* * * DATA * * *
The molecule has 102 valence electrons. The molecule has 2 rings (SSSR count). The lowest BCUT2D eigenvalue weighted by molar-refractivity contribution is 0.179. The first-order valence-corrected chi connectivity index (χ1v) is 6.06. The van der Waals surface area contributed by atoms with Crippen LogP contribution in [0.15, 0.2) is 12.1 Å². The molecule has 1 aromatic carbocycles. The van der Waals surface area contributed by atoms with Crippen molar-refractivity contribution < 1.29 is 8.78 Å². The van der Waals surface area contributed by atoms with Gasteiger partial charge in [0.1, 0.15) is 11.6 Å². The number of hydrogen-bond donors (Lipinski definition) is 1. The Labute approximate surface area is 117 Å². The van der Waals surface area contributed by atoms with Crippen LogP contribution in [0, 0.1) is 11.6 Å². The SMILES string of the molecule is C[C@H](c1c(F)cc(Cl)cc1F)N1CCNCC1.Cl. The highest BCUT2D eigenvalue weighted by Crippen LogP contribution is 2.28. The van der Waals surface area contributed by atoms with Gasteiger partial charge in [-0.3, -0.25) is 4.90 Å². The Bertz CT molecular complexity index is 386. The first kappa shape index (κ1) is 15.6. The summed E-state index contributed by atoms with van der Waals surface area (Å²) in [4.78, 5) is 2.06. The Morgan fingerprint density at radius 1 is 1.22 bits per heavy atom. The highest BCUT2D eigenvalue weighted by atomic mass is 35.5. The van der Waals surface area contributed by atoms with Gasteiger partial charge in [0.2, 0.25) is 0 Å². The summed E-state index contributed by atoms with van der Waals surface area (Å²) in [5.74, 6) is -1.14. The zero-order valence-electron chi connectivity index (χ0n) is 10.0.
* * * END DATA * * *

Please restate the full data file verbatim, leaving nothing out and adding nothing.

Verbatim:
The molecule has 102 valence electrons. The molecule has 2 rings (SSSR count). The lowest BCUT2D eigenvalue weighted by molar-refractivity contribution is 0.179. The first-order valence-corrected chi connectivity index (χ1v) is 6.06. The van der Waals surface area contributed by atoms with Crippen LogP contribution in [0.15, 0.2) is 12.1 Å². The molecule has 1 aromatic carbocycles. The van der Waals surface area contributed by atoms with Crippen molar-refractivity contribution < 1.29 is 8.78 Å². The van der Waals surface area contributed by atoms with Gasteiger partial charge in [0.1, 0.15) is 11.6 Å². The number of hydrogen-bond donors (Lipinski definition) is 1. The Labute approximate surface area is 117 Å². The van der Waals surface area contributed by atoms with Crippen LogP contribution in [0, 0.1) is 11.6 Å². The SMILES string of the molecule is C[C@H](c1c(F)cc(Cl)cc1F)N1CCNCC1.Cl. The highest BCUT2D eigenvalue weighted by Crippen LogP contribution is 2.28. The van der Waals surface area contributed by atoms with Gasteiger partial charge in [-0.3, -0.25) is 4.90 Å². The Bertz CT molecular complexity index is 386. The first kappa shape index (κ1) is 15.6. The summed E-state index contributed by atoms with van der Waals surface area (Å²) in [4.78, 5) is 2.06. The Morgan fingerprint density at radius 1 is 1.22 bits per heavy atom. The highest BCUT2D eigenvalue weighted by atomic mass is 35.5. The van der Waals surface area contributed by atoms with Gasteiger partial charge in [0.2, 0.25) is 0 Å². The summed E-state index contributed by atoms with van der Waals surface area (Å²) in [5.74, 6) is -1.14. The zero-order valence-electron chi connectivity index (χ0n) is 10.0.